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  • Writer's pictureRightek

Netflix - The New Blockbuster?

Updated: Jul 3, 2023

Netflix has lost 60 percent of its stock value since November. Can they stop the bleeding, or will they end up like Blockbuster? This is Netflix vs Blockbuster.

The Netflix building showing the road below with a sunset.

How Did It Start?

Movies took place in movie theatres long before there was Netflix or even the internet. People went to the theatres every day in the late 1920s and early 1930s, and they virtually always saw the same pictures. That all changed with the release of The Jazz Singer, the motion picture industry's first "talkie." This 1927 film was the first to use a microphone, and its soundtrack — which contained the world's first musical number —completely transformed the way people viewed movies forever.

Blockbuster Video

There have been significant changes in the industry since then. Movies were increasingly popular, and with everyone having a way to watch movies at home, Blockbuster was the inevitable next step in entertainment. The massive video rental chain commanded the industry, rapidly acquiring additional outlets and smashing any firm that stood in its way. However, something extraordinary happened in the 2000s: Blockbuster began to lose consumers. The company's answer was to focus even more on its core business, investing millions of dollars but ultimately closing hundreds of storefronts around North America.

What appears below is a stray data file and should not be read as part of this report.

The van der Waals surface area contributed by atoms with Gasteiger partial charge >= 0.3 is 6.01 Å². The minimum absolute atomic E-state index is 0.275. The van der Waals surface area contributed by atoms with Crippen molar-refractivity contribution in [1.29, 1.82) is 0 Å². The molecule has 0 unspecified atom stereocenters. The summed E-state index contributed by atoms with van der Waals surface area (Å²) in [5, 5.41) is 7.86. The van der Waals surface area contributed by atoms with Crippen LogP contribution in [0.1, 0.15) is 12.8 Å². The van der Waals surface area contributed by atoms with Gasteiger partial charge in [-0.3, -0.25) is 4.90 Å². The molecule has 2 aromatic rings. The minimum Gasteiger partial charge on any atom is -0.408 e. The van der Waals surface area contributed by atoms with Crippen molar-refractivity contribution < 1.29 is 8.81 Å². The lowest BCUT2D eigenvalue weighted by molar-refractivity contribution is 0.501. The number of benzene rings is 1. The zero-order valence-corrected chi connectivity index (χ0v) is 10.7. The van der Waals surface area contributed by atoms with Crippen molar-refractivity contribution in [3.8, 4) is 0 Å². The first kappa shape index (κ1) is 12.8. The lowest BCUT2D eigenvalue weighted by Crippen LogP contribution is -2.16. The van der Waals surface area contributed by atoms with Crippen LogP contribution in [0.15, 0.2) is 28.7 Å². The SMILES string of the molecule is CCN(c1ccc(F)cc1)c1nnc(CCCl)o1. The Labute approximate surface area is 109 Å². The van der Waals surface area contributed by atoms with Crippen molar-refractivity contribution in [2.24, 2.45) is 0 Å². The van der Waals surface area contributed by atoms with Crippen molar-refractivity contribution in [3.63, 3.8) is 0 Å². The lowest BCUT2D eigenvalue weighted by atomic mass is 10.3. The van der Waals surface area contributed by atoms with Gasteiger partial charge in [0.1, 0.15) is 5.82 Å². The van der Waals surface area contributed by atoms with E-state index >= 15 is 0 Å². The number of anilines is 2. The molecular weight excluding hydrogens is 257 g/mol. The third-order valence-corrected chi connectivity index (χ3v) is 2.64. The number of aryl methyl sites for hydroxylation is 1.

When did Netflix get its start? Reed Hastings and Marc Randolph, two college buddies, sought to develop a way to rent movies without having to drive to a video rental establishment. In early 2000, Hastings and Randolph offered to sell their company, Netflix, to Blockbuster for $50 million. Blockbuster turned them down. Hastings and Randolph didn’t give up so easily, however. They decided to take their company online, and over the next decade, Netflix revolutionized the movie rental industry. They decided to move their company online, and Netflix changed the movie renting industry over the next decade. The company's original content, which featured award-winning films such as Mudbound and The Hurt Locker, helped to create the online streaming market and changed the way people watched television. Netflix eventually faced up against HBO and triumphed, pushing the entertainment sector to adapt to a new way of consuming media.

History Repeats

Today, Netflix is in trouble. The quality of the company's original material has dropped in recent years, and its streaming service is significantly less inventive than it once was. As a result, Netflix is in the midst of an unparalleled crisis. The company's stock is down more than 65 percent from its all-time high in November 2021, and it has lost over 200,000 clients worldwide and expects to lose another 2 million. The corporation attributes the client loss to password sharing; nevertheless, password sharing is nothing new.


Netflix's escalating pricing, along with the introduction of an ad-supported tier, has left many with a bad taste. And, with stock prices plunging, you can't help but wonder if they'll follow in the footsteps of the ultimately failed Blockbuster.

What are your thoughts? Will you stick with Netflix?

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